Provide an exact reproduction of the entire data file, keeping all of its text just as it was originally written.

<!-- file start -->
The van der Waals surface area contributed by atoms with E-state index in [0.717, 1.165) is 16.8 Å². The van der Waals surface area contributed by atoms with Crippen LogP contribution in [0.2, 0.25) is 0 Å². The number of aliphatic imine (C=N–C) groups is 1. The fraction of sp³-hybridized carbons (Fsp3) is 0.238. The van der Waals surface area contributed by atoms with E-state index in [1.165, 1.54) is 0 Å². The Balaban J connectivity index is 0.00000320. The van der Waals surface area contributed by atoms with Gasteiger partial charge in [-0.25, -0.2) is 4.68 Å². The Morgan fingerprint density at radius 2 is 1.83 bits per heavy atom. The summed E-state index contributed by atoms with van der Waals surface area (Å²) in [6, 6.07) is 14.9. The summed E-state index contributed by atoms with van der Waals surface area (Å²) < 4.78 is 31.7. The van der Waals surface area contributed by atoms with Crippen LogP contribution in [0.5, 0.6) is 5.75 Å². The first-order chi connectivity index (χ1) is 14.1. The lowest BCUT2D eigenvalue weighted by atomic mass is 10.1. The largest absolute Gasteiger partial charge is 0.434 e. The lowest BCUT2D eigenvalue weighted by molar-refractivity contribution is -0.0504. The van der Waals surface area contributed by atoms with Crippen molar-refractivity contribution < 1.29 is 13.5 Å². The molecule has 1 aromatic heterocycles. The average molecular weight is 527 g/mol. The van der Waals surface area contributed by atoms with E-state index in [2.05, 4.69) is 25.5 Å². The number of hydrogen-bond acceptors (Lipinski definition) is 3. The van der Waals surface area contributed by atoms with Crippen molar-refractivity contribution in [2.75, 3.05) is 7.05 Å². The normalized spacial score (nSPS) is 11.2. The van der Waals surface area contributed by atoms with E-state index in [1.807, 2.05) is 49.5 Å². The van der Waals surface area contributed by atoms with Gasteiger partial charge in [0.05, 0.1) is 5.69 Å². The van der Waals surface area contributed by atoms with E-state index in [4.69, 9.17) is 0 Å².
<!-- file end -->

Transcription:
The van der Waals surface area contributed by atoms with E-state index in [0.717, 1.165) is 16.8 Å². The van der Waals surface area contributed by atoms with Crippen LogP contribution in [0.2, 0.25) is 0 Å². The number of aliphatic imine (C=N–C) groups is 1. The fraction of sp³-hybridized carbons (Fsp3) is 0.238. The van der Waals surface area contributed by atoms with E-state index in [1.165, 1.54) is 0 Å². The Balaban J connectivity index is 0.00000320. The van der Waals surface area contributed by atoms with Gasteiger partial charge in [-0.25, -0.2) is 4.68 Å². The Morgan fingerprint density at radius 2 is 1.83 bits per heavy atom. The summed E-state index contributed by atoms with van der Waals surface area (Å²) in [6, 6.07) is 14.9. The summed E-state index contributed by atoms with van der Waals surface area (Å²) < 4.78 is 31.7. The van der Waals surface area contributed by atoms with Crippen LogP contribution in [0.5, 0.6) is 5.75 Å². The first-order chi connectivity index (χ1) is 14.1. The lowest BCUT2D eigenvalue weighted by atomic mass is 10.1. The largest absolute Gasteiger partial charge is 0.434 e. The lowest BCUT2D eigenvalue weighted by molar-refractivity contribution is -0.0504. The van der Waals surface area contributed by atoms with Crippen molar-refractivity contribution < 1.29 is 13.5 Å². The molecule has 1 aromatic heterocycles. The average molecular weight is 527 g/mol. The van der Waals surface area contributed by atoms with E-state index in [2.05, 4.69) is 25.5 Å². The number of hydrogen-bond acceptors (Lipinski definition) is 3. The van der Waals surface area contributed by atoms with Crippen molar-refractivity contribution in [2.75, 3.05) is 7.05 Å². The normalized spacial score (nSPS) is 11.2. The van der Waals surface area contributed by atoms with E-state index in [1.807, 2.05) is 49.5 Å². The van der Waals surface area contributed by atoms with Gasteiger partial charge in [0.05, 0.1) is 5.69 Å². The van der Waals surface area contributed by atoms with E-state index in [4.69, 9.17) is 0 Å².